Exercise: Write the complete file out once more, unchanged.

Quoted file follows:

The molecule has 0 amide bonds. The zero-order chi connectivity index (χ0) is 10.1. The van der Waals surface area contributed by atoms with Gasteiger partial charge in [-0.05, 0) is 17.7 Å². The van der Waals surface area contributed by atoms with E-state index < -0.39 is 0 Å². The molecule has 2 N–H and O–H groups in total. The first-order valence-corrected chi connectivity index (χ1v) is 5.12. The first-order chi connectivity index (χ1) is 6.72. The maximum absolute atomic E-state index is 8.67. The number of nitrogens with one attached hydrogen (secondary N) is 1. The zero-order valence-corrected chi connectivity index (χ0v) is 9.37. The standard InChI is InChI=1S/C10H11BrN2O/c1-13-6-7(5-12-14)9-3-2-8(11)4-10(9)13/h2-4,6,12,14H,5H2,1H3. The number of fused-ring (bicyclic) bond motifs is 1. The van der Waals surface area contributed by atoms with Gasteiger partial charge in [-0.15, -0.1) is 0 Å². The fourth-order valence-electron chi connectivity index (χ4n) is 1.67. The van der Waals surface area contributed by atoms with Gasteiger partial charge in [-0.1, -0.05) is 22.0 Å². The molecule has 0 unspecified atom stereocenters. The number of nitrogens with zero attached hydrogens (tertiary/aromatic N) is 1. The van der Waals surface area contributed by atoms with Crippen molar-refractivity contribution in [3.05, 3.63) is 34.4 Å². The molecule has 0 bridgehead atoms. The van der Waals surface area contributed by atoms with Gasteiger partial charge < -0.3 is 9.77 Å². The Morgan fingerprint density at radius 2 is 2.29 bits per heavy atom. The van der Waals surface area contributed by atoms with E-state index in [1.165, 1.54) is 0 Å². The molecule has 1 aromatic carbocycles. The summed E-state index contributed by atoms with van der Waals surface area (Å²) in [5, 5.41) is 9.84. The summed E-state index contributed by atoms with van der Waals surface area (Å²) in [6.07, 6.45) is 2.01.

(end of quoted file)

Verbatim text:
The molecule has 0 amide bonds. The zero-order chi connectivity index (χ0) is 10.1. The van der Waals surface area contributed by atoms with Gasteiger partial charge in [-0.05, 0) is 17.7 Å². The van der Waals surface area contributed by atoms with E-state index < -0.39 is 0 Å². The molecule has 2 N–H and O–H groups in total. The first-order valence-corrected chi connectivity index (χ1v) is 5.12. The first-order chi connectivity index (χ1) is 6.72. The maximum absolute atomic E-state index is 8.67. The number of nitrogens with one attached hydrogen (secondary N) is 1. The zero-order valence-corrected chi connectivity index (χ0v) is 9.37. The standard InChI is InChI=1S/C10H11BrN2O/c1-13-6-7(5-12-14)9-3-2-8(11)4-10(9)13/h2-4,6,12,14H,5H2,1H3. The number of fused-ring (bicyclic) bond motifs is 1. The van der Waals surface area contributed by atoms with Gasteiger partial charge in [-0.15, -0.1) is 0 Å². The fourth-order valence-electron chi connectivity index (χ4n) is 1.67. The van der Waals surface area contributed by atoms with Gasteiger partial charge in [-0.1, -0.05) is 22.0 Å². The molecule has 0 unspecified atom stereocenters. The number of nitrogens with zero attached hydrogens (tertiary/aromatic N) is 1. The van der Waals surface area contributed by atoms with Crippen molar-refractivity contribution in [3.05, 3.63) is 34.4 Å². The molecule has 0 bridgehead atoms. The van der Waals surface area contributed by atoms with Gasteiger partial charge < -0.3 is 9.77 Å². The Morgan fingerprint density at radius 2 is 2.29 bits per heavy atom. The van der Waals surface area contributed by atoms with E-state index in [1.165, 1.54) is 0 Å². The molecule has 1 aromatic carbocycles. The summed E-state index contributed by atoms with van der Waals surface area (Å²) in [5, 5.41) is 9.84. The summed E-state index contributed by atoms with van der Waals surface area (Å²) in [6.07, 6.45) is 2.01.